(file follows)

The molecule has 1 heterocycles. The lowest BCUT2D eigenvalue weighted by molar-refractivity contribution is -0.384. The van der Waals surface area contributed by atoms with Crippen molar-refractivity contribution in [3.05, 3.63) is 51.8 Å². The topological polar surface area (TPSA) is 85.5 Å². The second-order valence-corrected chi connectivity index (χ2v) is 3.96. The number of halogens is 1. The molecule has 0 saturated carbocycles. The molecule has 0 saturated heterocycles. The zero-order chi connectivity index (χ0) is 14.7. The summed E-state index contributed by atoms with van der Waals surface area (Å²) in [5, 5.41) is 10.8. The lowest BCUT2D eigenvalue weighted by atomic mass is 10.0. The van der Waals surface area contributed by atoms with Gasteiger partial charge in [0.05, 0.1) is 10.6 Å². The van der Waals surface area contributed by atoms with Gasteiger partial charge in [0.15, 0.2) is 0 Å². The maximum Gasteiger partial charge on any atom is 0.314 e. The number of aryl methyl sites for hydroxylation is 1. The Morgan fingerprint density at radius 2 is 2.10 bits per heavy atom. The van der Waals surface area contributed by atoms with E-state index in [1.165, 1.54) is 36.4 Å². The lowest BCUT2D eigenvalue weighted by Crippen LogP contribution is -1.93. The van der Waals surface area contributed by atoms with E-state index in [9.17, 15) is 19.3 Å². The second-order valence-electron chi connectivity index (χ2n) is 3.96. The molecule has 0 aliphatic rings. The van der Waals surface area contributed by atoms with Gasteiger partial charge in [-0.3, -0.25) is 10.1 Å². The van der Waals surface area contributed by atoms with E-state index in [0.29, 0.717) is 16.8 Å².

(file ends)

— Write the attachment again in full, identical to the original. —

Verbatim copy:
The molecule has 1 heterocycles. The lowest BCUT2D eigenvalue weighted by molar-refractivity contribution is -0.384. The van der Waals surface area contributed by atoms with Crippen molar-refractivity contribution in [3.05, 3.63) is 51.8 Å². The topological polar surface area (TPSA) is 85.5 Å². The second-order valence-corrected chi connectivity index (χ2v) is 3.96. The number of halogens is 1. The molecule has 0 saturated carbocycles. The molecule has 0 saturated heterocycles. The zero-order chi connectivity index (χ0) is 14.7. The summed E-state index contributed by atoms with van der Waals surface area (Å²) in [5, 5.41) is 10.8. The lowest BCUT2D eigenvalue weighted by atomic mass is 10.0. The van der Waals surface area contributed by atoms with Gasteiger partial charge in [0.05, 0.1) is 10.6 Å². The van der Waals surface area contributed by atoms with Gasteiger partial charge in [0.15, 0.2) is 0 Å². The maximum Gasteiger partial charge on any atom is 0.314 e. The number of aryl methyl sites for hydroxylation is 1. The Morgan fingerprint density at radius 2 is 2.10 bits per heavy atom. The van der Waals surface area contributed by atoms with E-state index in [1.165, 1.54) is 36.4 Å². The lowest BCUT2D eigenvalue weighted by Crippen LogP contribution is -1.93. The van der Waals surface area contributed by atoms with E-state index in [9.17, 15) is 19.3 Å². The second-order valence-electron chi connectivity index (χ2n) is 3.96. The molecule has 0 aliphatic rings. The van der Waals surface area contributed by atoms with Gasteiger partial charge in [-0.3, -0.25) is 10.1 Å². The van der Waals surface area contributed by atoms with E-state index in [0.29, 0.717) is 16.8 Å².